On her knees and white-knuckling the porcelain bowl, Samar awaited the next surge of morning sickness to spew forth. In the kitchen, Abdul was shrieking at one of his buddies on the prepaid cell phone she’d purchased for him at Wal-Mart yesterday.

“Pray God my baby isn’t a boy,” she implored and wretched the remainder (hopefully) of last night’s shawarma into the toilet bowl. Abdul appeared in the doorway. His brow wrinkled, and his mean-badger eyes squinted as he looked down at Samar. “I go away for a few days. Try to get this dump cleaned up for when I come back.” She nodded, still gazing into the bowl as if it were a crystal ball. A grin tugged at the corners of her mouth. Go blow yourself up. Do the world a favor.

But she didn’t dare say it.

Samar waited for the slam of the door, got to her feet and into the shower.

There was a big day ahead. Huge, even.

On the bus ride across town, Samar’s insides bubbled with anticipation and excitement: the beginning of a brand new life was a mere three stops away. She watched out the window as the neighborhood signage changed from Arabic characters, to Latin, and finally to Hebrew. She realized her tenacity was paying off as the Hebrew letters began to transform themselves into words as she sounded them out in her mind.

One more stop.

Samar’s stomach flipped. She rifled through her purse in search of the compact mirror, but it was too late. The bus slowed to a stop at the corner of 53rd and 116th.

She thanked the driver and got off. Samar and glanced around, no Chasya in sight. Surely she hadn’t forgotten! Or what if something had happened? Samar plopped onto a wooden bench across from the bagel shop, fraught with worry. She returned the puzzled glances of passers-by with a nervous smile, searching every face for Chasya’s. Five minutes had passed, then ten. Finally, Chasya’s tiny frame came in to view; trotting toward Samar and smiling that smile that caused Samar’s heart to somersault. Together they sat on the bench. Had Samar and Chasya been any closer, they’d have been sitting one atop the other.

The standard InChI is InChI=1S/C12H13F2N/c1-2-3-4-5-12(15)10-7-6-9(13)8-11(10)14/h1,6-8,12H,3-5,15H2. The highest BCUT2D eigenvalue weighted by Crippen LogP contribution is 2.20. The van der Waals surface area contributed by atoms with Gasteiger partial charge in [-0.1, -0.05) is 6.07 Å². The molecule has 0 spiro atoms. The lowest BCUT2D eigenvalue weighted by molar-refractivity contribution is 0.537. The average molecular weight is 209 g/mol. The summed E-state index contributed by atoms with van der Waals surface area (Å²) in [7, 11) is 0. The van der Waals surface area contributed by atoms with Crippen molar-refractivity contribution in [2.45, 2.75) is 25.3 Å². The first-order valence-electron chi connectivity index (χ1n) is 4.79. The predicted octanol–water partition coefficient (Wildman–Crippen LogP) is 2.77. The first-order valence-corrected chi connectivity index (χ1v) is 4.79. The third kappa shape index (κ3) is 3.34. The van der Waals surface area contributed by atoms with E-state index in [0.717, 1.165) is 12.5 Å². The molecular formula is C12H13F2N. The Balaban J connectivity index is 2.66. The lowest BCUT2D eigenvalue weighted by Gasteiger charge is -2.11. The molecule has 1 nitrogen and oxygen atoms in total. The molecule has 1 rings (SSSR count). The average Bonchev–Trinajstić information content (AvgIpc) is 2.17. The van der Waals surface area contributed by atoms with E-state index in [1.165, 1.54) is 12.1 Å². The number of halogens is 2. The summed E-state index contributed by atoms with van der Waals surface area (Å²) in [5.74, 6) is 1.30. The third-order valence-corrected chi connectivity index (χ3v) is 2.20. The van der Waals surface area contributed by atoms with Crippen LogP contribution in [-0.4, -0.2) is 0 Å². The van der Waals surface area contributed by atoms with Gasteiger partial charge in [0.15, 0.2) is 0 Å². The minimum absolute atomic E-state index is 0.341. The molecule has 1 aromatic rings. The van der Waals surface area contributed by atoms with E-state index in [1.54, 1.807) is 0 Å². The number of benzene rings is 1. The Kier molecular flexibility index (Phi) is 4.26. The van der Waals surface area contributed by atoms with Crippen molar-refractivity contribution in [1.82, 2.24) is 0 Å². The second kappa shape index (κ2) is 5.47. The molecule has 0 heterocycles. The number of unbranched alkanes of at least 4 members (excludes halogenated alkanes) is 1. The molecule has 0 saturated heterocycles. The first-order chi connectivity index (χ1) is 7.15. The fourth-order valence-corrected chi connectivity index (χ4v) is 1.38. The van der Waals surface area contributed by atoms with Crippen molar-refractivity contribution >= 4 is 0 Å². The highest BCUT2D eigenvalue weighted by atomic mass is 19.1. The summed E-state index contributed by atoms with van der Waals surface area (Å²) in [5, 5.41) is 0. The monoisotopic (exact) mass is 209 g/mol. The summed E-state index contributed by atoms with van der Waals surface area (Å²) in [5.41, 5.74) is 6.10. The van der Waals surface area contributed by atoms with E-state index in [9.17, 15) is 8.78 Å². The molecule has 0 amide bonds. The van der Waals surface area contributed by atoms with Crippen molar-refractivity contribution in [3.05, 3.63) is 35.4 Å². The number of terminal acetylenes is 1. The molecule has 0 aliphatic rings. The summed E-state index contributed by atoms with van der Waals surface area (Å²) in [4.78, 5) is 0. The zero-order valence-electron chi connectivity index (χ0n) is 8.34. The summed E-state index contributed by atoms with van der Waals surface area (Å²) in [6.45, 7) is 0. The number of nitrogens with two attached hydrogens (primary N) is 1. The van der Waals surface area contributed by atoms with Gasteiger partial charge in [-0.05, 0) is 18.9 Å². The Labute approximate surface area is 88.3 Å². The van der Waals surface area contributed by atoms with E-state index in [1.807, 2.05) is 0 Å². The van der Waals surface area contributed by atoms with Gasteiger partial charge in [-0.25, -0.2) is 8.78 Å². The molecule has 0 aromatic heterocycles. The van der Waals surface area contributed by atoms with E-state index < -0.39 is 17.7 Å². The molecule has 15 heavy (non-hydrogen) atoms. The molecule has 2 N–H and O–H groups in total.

“Are you okay? Sorry I’m late. Where’s Abdul?” Chasya spoke quickly, yet in a gentle tone. Her dark eyes darted about in search of anyone or anything unusual.

Samar nodded and recounted the morning’s events. Chasya held her hand.

“It can’t be a boy, it just can’t be!” Samar wailed. And then the tears came, and came some more.
Chasya took Samar in her arms, rocking her trembling body back and forth. “It’s okay. Boy or girl…it will be okay. Nu? I promise you, my love. I promise you.” Chasya handed Samar a crumpled tissue from her jeans pocket.

Samar nodded and blew her nose. She managed a weak smile through her tears. “Nu.”
“Okay, then.” Chasya concluded. “You sure you’re ready?

“I’m ready.” Samar nodded. “I want to live the rest of my life as a Jew with you and my, no, I mean our baby.”
And together the two women, one in a hijab and abaya the other dressed in jeans and sweater, strode down the street. Hand in hand they climbed the stairs that lead to the future, and to the doors of Congregation Beth Israel.




Susan Marie Shuman/ SusanWritesPrecise

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